The CARES Act, passed in March 2020, proved to be a lifeline for many women and their families during the COVID-19 pandemic. The benefits introduced by the CARES Act, including the $600 weekly federal unemployment benefit, lifted more than 18 million individuals out of poverty in April, a majority of whom were women. Women outnumber men among state unemployment insurance claimants both nationally and in the large majority of the states. By September, after the weekly federal benefit ended, the poverty-reducing impact of the CARES Act had fallen to just 2 million. This underscores the risk to women and families of falling back into poverty after CARES Act benefits expire December 26 as the pandemic and economic crisis continue with no end in sight.

The CARES Act was successful in temporarily alleviating poverty partly because it extended unemployment benefits for the first time to independent contractors and gig workers. Women are slightly under half of all gig workers. For women, gig work is particularly common in jobs such as personal care services and cleaning and domestic work—jobs that have been particularly hard hit by the “she-cession.”

It is also supported the rapidly rising number of long-term unemployed women and men by providing benefits once state-level unemployment insurance is no longer available (in most states, unemployment benefits are available for 26 weeks). These benefits are critical to supporting BIPOC women and families through the economic crisis as they have been disproportionately impacted by short- and long-term unemployment.

Long-term unemployment shot up sharply in October, from fewer than a fifth to almost a third of the unemployed. Women are 47 percent of the long-term unemployed[1]. In September alone, 865,000 women were forced out of the labor force, and are therefore somewhat less likely to be among the long-term unemployed than men. Latinas and Black women are particularly likely to have been unemployed long-term. Almost one in four of long-term unemployed women are Latinas, and almost one in five are Black women.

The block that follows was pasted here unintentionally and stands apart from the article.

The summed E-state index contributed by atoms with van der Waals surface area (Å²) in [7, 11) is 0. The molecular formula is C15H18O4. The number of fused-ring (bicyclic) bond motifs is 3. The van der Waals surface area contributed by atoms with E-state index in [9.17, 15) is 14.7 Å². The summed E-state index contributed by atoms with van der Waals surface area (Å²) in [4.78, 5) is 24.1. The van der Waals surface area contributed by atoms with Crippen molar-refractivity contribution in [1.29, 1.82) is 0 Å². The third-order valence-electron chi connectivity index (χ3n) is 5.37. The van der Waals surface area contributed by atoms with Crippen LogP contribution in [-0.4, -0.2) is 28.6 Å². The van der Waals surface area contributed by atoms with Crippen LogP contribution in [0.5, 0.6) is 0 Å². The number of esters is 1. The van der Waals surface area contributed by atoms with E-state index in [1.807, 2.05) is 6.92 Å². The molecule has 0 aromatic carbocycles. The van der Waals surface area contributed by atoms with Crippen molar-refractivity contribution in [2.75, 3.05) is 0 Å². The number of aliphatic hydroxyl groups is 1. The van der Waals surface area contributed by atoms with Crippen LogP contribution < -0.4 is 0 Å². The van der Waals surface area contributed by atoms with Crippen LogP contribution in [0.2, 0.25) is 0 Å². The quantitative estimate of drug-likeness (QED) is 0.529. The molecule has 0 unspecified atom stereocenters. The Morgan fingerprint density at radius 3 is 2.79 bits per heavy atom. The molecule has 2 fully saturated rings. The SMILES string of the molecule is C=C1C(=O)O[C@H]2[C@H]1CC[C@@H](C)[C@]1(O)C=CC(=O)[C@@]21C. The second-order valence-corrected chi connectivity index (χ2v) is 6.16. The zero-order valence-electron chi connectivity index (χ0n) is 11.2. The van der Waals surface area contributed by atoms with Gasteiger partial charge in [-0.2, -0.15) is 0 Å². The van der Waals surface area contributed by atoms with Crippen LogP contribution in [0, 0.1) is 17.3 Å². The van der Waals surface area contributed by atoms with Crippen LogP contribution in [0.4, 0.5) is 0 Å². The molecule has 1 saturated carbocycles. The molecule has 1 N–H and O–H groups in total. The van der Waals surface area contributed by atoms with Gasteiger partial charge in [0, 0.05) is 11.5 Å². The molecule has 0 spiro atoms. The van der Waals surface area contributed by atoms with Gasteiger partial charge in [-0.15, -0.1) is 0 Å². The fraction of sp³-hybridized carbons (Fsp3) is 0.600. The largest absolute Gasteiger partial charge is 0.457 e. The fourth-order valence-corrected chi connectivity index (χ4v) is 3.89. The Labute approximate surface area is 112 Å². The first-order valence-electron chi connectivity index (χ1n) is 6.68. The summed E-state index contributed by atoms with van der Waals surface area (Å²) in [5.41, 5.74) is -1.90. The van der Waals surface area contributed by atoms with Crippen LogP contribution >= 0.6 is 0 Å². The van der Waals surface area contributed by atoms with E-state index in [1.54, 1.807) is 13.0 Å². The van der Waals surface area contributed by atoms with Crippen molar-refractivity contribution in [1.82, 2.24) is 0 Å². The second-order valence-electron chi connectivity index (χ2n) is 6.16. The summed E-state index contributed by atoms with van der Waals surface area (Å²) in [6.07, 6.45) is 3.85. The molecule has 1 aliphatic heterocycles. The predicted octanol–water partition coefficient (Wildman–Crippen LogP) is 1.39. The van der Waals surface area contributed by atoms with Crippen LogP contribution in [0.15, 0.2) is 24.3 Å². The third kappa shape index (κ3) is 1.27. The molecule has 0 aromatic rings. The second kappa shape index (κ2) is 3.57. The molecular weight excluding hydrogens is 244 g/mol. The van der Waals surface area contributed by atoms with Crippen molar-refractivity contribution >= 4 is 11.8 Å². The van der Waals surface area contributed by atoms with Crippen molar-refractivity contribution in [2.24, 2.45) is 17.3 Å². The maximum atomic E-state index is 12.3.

The extended benefits provided by the CARES Act are set to expire on December 26. This will have a devastating impact on the millions of families that have been relying on these benefits to meet basic economic needs such as housing and food. According to one estimate, 12 million workers stand to lose their benefits.

Job losses have been particularly severe in low wage jobs, where workers were already struggling before the pandemic. While unemployment benefits often are too low to prevent poverty, in October, unemployed women in families who lost employment income in the COVID-19 pandemic and who had not received any unemployment benefits since the end of March were almost 40 percent more likely to report that their children had gone hungry in the last month, and almost 80 percent more likely to report that foreclose or eviction is extremely likely in the next two months.[2] It is unconscionable to let families suffer from homelessness and hunger, especially during a public health crisis. Congress must act rapidly to reinstate supports for families.

[1] IWPR analysis of Current Population Survey data from Sarah Flood, Miriam King, Renae Rodgers, Steven Ruggles and J. Robert Warren. Integrated Public Use Microdata Series, Current Population Survey: Version 8.0 [dataset]. Minneapolis, MN: IPUMS, 2020.

[2] IWPR analysis of Census Household Pulse surveys, Weeks 16 and 17 (collected September 30-October 26, 2020).